So I was pleased last week to read two articles (both, alas, behind The Times’ paywall) debunking these received wisdoms. Matthew Parris revealed that although she certainly worked long hours, when she skipped on sleep she got knackered. And Daniel Finkelstein argued, convincingly, that it misses the point to say she was ‘divisive’ because it takes two to make a division and Thatcher merely refused to accept impossible demands and didn’t put off fights til tomorrow if they had to be had today.
In an attempt to calm our youngest daughter (herafter ‘E’) as bedtime approaches we have taken to playing Classic FM. A few weeks’ exposure to that station’s soothing tones has made me realise what a limited playlist it has: I reckon I’ve heard the slow movement of the Concerto de Aranjuez at least four times, Albinoni’s Adagio at least six and Rachmaninov’s second Piano Concerto even more than that. They also play a lot of John Williams’ film music, particularly Jurassic Park. All lovely, but the conservatism is stifling. Say what you like about the license fee, a diet of commercial radio alone would leave us culturally a much poorer place.
Anyway, some Dabblers may recall that last summer’s Olympic Games were somewhat blighted for me by an attack of severe conjunctivitis with secondary uveitis, which effectively blinded me for a week or so. During the worst moments of that episode I was unable to keep my eyes open due to the pain but also unable to keep them closed because the build-up of fluid would put unbearable pressure on my eyelids and I dwelt in a timeless hinterland where day and night and sleep and wakefulness lost all meaning, and during this ordeal a nameless tune kept weaving round and round in my head as in a fever. I was able to whistle it, but could not for the life of me identify it and the struggle to do so became yet another torture in that twilight purgatory. Well, the other day I heard it again, on Classic FM. It is Ennio Morricone’s piece Gabriel’s Oboe, from the film The Mission, which, I now recall, I watched some months before the eye-plague. It is a very nice melody, and at least now that I know its name it might help ease my misery rather than add to it the next time nature throws some beastliness my way. Thank you, Classic FM.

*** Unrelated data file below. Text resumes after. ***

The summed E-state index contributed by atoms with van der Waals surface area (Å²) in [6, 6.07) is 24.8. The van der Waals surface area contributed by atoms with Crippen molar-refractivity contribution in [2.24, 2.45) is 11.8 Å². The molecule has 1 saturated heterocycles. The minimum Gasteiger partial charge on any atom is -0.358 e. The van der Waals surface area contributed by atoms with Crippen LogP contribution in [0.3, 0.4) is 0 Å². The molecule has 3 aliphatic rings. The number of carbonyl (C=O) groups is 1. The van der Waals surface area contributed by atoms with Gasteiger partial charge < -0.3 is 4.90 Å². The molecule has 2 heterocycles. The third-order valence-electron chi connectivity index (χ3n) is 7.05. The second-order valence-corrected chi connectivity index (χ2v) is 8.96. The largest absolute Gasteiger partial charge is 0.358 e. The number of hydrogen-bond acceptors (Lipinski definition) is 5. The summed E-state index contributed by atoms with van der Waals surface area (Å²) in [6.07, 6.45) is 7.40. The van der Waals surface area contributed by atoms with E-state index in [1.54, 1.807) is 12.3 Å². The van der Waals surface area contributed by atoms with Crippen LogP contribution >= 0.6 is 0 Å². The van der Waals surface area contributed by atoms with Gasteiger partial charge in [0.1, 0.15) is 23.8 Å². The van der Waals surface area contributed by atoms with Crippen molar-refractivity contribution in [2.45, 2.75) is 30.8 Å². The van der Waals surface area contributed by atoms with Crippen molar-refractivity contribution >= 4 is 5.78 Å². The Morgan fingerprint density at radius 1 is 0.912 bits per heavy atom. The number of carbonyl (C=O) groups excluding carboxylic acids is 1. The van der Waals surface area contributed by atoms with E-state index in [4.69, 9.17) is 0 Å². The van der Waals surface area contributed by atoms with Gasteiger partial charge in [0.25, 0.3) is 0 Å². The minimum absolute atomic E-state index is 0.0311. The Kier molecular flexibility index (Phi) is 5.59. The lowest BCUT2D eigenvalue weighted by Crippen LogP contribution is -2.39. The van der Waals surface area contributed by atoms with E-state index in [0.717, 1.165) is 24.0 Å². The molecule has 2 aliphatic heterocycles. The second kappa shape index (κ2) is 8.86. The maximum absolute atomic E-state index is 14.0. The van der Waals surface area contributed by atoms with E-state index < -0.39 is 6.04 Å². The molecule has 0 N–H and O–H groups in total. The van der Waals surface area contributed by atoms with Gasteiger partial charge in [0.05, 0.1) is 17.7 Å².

On the subject of blindness, I visited the Wellcome Collection on Euston Road for the first time last week, and came across (a copy of) the most horrible painting in the world. It is The Blind Leading the Blind by Bruegel, and I recommend that you don’t look at it.